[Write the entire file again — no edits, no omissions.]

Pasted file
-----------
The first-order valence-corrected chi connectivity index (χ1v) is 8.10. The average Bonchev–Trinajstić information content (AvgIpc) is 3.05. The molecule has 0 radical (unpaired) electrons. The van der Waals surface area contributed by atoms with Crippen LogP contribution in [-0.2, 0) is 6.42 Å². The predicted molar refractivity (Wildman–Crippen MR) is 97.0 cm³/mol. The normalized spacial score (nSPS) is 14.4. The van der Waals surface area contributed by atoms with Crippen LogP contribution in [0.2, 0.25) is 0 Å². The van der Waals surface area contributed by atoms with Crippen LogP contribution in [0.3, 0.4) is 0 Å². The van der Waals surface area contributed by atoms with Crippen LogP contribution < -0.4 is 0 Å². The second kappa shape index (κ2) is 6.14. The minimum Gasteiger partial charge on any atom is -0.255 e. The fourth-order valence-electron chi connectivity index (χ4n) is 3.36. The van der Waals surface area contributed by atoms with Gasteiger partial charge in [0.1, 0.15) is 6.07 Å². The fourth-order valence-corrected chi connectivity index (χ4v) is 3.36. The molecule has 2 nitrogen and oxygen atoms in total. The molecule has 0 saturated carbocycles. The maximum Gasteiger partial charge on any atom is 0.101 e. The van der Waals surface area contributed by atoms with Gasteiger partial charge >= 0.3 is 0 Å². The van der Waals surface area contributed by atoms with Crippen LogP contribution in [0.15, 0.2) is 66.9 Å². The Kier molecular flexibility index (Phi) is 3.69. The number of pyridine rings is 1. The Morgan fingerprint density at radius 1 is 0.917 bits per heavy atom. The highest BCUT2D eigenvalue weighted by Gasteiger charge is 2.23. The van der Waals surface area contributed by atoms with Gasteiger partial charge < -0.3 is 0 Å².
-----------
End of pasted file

The first-order valence-corrected chi connectivity index (χ1v) is 8.10. The average Bonchev–Trinajstić information content (AvgIpc) is 3.05. The molecule has 0 radical (unpaired) electrons. The van der Waals surface area contributed by atoms with Crippen LogP contribution in [-0.2, 0) is 6.42 Å². The predicted molar refractivity (Wildman–Crippen MR) is 97.0 cm³/mol. The normalized spacial score (nSPS) is 14.4. The van der Waals surface area contributed by atoms with Crippen LogP contribution in [0.2, 0.25) is 0 Å². The van der Waals surface area contributed by atoms with Crippen LogP contribution in [0.3, 0.4) is 0 Å². The van der Waals surface area contributed by atoms with Crippen LogP contribution < -0.4 is 0 Å². The second kappa shape index (κ2) is 6.14. The minimum Gasteiger partial charge on any atom is -0.255 e. The fourth-order valence-electron chi connectivity index (χ4n) is 3.36. The van der Waals surface area contributed by atoms with Gasteiger partial charge in [0.1, 0.15) is 6.07 Å². The fourth-order valence-corrected chi connectivity index (χ4v) is 3.36. The molecule has 2 nitrogen and oxygen atoms in total. The molecule has 0 saturated carbocycles. The maximum Gasteiger partial charge on any atom is 0.101 e. The van der Waals surface area contributed by atoms with Gasteiger partial charge >= 0.3 is 0 Å². The van der Waals surface area contributed by atoms with Crippen LogP contribution in [0.15, 0.2) is 66.9 Å². The Kier molecular flexibility index (Phi) is 3.69. The number of pyridine rings is 1. The Morgan fingerprint density at radius 1 is 0.917 bits per heavy atom. The highest BCUT2D eigenvalue weighted by Gasteiger charge is 2.23. The van der Waals surface area contributed by atoms with Gasteiger partial charge < -0.3 is 0 Å².